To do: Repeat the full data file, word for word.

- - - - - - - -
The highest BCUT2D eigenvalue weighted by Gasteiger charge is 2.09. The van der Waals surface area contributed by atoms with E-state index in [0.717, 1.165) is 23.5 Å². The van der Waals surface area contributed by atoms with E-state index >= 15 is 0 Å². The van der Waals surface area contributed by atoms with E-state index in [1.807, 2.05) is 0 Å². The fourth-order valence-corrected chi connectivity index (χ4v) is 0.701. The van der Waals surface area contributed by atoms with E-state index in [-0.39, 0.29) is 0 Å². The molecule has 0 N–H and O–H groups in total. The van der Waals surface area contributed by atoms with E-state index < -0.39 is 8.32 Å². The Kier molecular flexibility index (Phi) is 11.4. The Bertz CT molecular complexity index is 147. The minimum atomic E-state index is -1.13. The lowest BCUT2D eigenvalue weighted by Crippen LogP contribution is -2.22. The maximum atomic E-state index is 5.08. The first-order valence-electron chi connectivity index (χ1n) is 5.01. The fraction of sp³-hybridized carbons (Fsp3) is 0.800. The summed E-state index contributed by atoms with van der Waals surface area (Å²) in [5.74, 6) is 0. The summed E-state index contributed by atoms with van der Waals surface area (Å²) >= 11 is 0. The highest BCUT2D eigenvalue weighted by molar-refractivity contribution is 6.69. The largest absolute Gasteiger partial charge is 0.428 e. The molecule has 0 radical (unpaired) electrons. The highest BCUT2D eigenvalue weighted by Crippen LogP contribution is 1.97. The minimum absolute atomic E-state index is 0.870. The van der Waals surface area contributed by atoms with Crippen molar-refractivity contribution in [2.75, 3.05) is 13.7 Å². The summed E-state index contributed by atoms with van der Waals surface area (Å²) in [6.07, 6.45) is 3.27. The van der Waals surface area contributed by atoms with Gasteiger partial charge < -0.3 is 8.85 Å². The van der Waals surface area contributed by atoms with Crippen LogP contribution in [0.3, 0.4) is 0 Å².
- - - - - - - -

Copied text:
The highest BCUT2D eigenvalue weighted by Gasteiger charge is 2.09. The van der Waals surface area contributed by atoms with E-state index in [0.717, 1.165) is 23.5 Å². The van der Waals surface area contributed by atoms with E-state index >= 15 is 0 Å². The van der Waals surface area contributed by atoms with E-state index in [1.807, 2.05) is 0 Å². The fourth-order valence-corrected chi connectivity index (χ4v) is 0.701. The van der Waals surface area contributed by atoms with E-state index in [-0.39, 0.29) is 0 Å². The molecule has 0 N–H and O–H groups in total. The van der Waals surface area contributed by atoms with E-state index < -0.39 is 8.32 Å². The Kier molecular flexibility index (Phi) is 11.4. The Bertz CT molecular complexity index is 147. The minimum atomic E-state index is -1.13. The lowest BCUT2D eigenvalue weighted by Crippen LogP contribution is -2.22. The maximum atomic E-state index is 5.08. The first-order valence-electron chi connectivity index (χ1n) is 5.01. The fraction of sp³-hybridized carbons (Fsp3) is 0.800. The summed E-state index contributed by atoms with van der Waals surface area (Å²) in [5.74, 6) is 0. The summed E-state index contributed by atoms with van der Waals surface area (Å²) >= 11 is 0. The highest BCUT2D eigenvalue weighted by molar-refractivity contribution is 6.69. The largest absolute Gasteiger partial charge is 0.428 e. The molecule has 0 radical (unpaired) electrons. The highest BCUT2D eigenvalue weighted by Crippen LogP contribution is 1.97. The minimum absolute atomic E-state index is 0.870. The van der Waals surface area contributed by atoms with Crippen molar-refractivity contribution in [2.75, 3.05) is 13.7 Å². The summed E-state index contributed by atoms with van der Waals surface area (Å²) in [6.07, 6.45) is 3.27. The van der Waals surface area contributed by atoms with Gasteiger partial charge < -0.3 is 8.85 Å². The van der Waals surface area contributed by atoms with Crippen LogP contribution in [0.3, 0.4) is 0 Å².